(Greek > Latin: confusion, disturbance, irritation, trouble, lack of calmness)
2. Etymology: from Greek ataraktos, "undisturbed": based on the negative prefix a-, "not" + tarak; a variant stem of the verb tarassein, "to disturb, to confuse".
"It has been proposed that drugs of this type be designated as ataraxias."
"Ataraxia was the state of calm and indifference sought as an objective by the Stoics, members of a philosophical school founded by Zeno about 300 B.C., who taught the rigid suppression of passions, self-indulgences, and unjust thoughts."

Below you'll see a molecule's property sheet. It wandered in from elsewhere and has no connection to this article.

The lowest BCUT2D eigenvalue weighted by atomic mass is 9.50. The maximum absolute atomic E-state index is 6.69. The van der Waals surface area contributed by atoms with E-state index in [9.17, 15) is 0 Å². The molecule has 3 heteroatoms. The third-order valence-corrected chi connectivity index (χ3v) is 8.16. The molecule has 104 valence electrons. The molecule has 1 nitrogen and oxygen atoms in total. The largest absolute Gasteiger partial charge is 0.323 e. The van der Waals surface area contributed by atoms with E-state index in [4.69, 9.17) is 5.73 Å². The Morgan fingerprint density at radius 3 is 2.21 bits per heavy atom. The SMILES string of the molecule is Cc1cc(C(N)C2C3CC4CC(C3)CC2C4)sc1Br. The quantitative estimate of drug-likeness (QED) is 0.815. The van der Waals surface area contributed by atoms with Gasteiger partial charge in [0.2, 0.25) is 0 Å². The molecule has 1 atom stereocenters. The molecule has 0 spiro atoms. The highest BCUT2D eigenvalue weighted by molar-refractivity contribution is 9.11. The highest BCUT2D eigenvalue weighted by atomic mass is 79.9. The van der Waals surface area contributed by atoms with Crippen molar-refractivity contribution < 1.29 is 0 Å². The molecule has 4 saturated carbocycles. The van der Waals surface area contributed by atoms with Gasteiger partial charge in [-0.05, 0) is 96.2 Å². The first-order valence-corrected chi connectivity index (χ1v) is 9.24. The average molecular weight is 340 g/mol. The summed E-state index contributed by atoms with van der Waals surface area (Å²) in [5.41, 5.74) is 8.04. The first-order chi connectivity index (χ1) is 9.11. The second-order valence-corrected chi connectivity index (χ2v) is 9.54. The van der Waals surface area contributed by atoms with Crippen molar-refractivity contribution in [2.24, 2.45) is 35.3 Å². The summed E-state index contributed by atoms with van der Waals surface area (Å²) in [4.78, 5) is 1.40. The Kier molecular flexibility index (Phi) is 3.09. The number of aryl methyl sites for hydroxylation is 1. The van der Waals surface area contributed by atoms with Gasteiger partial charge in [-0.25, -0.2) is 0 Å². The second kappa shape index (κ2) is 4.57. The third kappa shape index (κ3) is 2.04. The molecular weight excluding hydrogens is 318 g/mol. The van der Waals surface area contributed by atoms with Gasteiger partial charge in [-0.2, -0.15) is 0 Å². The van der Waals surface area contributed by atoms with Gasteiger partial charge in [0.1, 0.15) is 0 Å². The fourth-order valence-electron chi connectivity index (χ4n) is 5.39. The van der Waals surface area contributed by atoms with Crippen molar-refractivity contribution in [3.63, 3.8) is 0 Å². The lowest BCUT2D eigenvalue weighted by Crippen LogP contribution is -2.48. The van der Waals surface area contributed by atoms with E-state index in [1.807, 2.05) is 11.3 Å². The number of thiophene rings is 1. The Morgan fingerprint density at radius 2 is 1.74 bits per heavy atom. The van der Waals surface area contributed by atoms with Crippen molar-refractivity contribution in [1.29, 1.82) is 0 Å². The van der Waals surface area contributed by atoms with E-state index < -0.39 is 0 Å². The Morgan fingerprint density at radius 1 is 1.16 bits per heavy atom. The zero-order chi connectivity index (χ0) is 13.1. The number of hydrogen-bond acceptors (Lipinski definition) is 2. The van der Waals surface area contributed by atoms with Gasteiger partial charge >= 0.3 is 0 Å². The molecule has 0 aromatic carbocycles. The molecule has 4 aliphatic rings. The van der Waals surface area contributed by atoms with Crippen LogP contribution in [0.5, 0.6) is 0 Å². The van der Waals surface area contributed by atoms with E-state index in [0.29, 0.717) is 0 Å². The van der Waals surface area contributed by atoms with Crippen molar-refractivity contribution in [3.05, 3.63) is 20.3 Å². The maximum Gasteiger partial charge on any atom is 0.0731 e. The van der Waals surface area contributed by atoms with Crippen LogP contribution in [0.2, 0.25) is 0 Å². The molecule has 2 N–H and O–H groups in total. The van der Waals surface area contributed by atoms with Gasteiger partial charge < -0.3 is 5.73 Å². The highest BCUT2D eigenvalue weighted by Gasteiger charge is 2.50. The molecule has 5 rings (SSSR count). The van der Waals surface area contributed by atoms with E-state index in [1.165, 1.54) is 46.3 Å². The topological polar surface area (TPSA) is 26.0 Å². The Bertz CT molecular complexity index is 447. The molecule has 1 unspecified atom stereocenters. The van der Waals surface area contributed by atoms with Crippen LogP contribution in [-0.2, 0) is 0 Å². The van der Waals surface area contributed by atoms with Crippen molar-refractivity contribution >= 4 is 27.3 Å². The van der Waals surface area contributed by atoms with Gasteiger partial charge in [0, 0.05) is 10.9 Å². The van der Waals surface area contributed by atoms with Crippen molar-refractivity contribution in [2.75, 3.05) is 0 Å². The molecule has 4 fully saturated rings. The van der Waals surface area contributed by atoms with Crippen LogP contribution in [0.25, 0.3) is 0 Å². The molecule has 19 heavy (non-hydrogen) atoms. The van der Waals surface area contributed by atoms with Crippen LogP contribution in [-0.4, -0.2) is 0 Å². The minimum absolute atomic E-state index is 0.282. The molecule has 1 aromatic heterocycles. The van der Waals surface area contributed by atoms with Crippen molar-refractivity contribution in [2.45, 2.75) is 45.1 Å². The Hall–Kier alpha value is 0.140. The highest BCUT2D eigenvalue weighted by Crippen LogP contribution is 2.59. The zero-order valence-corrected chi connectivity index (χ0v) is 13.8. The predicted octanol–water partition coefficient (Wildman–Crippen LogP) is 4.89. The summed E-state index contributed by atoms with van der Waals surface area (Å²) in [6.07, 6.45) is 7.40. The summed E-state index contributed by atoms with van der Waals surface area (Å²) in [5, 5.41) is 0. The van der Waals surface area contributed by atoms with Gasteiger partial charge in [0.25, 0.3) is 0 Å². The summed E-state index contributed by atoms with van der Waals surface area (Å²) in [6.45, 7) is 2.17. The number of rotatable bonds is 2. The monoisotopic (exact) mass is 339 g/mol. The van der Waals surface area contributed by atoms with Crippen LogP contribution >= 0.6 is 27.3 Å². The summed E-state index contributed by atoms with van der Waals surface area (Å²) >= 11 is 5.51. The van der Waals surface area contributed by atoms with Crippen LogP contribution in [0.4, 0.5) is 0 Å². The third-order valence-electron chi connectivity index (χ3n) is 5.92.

"Ataraxia resulted in the teaching of indifference to pleasure or pain which led to the definition of stoical as "impassive" with the implication of austere courage and submission without complaint to the inevitable hard knocks of life."
2. Freedom from disturbance of mind or passion; stoical indifference.
3. In psychiatry, absence of anxiety or confusion; untroubled calmness; inner harmony; especially without depression of mental faculties or clouding of consciousness.
2. Etymology: from Greek tarassein, "to disturb, to confuse" + -genic, "creating, beginning, produced by".